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COMMONWEALTH PENNSYLVANIA v. JAMES J. GOODYEAR (10/05/79)

filed: October 5, 1979.

COMMONWEALTH OF PENNSYLVANIA
v.
JAMES J. GOODYEAR, APPELLANT



No. 2919 October Term, 1978, Appeal from the Order of the Court of Common Pleas of Cumberland County, No. 603 Support, 1978

COUNSEL

Wayne F. Shade, Carlisle, for appellant.

Robert C. Saidis, Carlisle, for appellee.

Price, Gates and Dowling,*fn* JJ.

Author: Dowling

[ 270 Pa. Super. Page 327]

This is an appeal from an order of the court below granting appellee's petition for support.

Our function on review is to determine whether there is sufficient evidence to sustain the court below or whether the lower court was guilty of an abuse of discretion.

[ 270 Pa. Super. Page 328]

A finding of abuse is not to be lightly made, but only upon a showing of clear and convincing evidence. Reviewing courts are wisely becoming more reluctant to substitute themselves as super-support courts when they have not had the opportunity to see and hear the witnesses and to determine credibility. Commonwealth ex rel. McQuiddy v. McQuiddy, 238 Pa. Super. 390, 358 A.2d 102 (1976); Commonwealth ex rel. Caplan v. Caplan, 236 Pa. Super. 605, 346 A.2d 822 (1976); Weiser v. Weiser, 238 Pa. Super. 488, 362 A.2d 287 (1976). Appellate review of support orders is defined very narrowly, and we will not interfere with the lower court's determination, absent a very clear abuse of discretion. Commonwealth ex rel. Sosiak v. Sosiak, 177 Pa. Super. 116, 111 A.2d 157 (1955). Commonwealth ex rel. McQuiddy v. McQuiddy, supra.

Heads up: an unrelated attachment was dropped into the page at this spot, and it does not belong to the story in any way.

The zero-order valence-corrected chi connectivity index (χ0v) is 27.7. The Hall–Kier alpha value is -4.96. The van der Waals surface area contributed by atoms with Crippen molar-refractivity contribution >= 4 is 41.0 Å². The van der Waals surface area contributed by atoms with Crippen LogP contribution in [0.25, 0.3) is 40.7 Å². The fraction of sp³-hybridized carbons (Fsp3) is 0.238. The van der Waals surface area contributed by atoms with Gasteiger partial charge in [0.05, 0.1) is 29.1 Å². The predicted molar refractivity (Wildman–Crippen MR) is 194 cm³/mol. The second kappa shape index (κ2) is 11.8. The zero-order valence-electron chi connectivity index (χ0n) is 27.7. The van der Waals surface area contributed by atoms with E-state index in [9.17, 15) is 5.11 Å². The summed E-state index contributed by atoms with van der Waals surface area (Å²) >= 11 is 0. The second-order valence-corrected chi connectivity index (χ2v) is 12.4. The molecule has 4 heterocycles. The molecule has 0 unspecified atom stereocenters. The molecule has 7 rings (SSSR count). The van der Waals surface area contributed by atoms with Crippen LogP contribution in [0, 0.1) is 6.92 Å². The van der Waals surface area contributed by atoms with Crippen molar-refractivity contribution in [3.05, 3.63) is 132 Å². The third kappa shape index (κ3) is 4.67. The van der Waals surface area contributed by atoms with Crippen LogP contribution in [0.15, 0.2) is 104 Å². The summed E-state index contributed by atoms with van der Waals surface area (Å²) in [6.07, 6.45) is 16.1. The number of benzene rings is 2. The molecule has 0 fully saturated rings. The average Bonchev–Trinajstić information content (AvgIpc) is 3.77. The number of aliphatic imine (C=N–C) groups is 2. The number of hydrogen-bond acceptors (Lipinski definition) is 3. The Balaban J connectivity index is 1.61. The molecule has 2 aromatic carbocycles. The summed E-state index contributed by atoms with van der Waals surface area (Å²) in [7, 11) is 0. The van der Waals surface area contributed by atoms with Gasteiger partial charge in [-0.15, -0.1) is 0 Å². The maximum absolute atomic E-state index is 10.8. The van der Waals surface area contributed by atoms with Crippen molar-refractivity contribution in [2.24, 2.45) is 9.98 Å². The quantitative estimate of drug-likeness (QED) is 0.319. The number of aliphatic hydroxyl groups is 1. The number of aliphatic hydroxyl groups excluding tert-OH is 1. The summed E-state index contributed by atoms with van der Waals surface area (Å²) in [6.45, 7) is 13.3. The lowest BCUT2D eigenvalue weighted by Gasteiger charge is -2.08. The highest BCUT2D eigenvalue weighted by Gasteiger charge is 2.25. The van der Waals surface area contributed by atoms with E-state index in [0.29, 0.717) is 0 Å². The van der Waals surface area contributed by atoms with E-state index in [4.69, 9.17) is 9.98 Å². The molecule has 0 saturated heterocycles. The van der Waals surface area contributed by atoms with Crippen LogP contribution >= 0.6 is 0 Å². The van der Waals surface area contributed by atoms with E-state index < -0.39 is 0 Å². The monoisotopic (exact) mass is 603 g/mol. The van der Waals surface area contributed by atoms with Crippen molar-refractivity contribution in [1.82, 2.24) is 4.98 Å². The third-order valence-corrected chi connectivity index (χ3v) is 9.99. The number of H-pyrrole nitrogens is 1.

In defining what is an abuse of discretion warranting reversal of the lower court's order, this Court stated in Commonwealth ex rel. Levy v. Levy, 240 Pa. Super. 168, 174, 361 A.2d 781, 785 (1976):

"An abuse of discretion is not merely an error of judgment, but if in reaching a conclusion the law is overridden or misapplied, or the judgment is manifestly unreasonable, as the result of partiality, prejudice, bias or ill-will, as shown by the evidence in the record, discretion is abused."

Appellant objects on two grounds. First, it is contended that appellee's continued intoxication and false accusations of infidelity, in conjunction with changing the locks on the entireties' dwelling, constitutes indignities to the person of the appellant, hereby operating to deprive her of any right to support.

With respect to the charges of continued intoxication and false accusations, the lower court found that appellee's behavior was neither so frequent nor so severe as to either rise to the level of a "course of conduct", or render appellant's condition "intolerable or burdensome", as required under the definition ...


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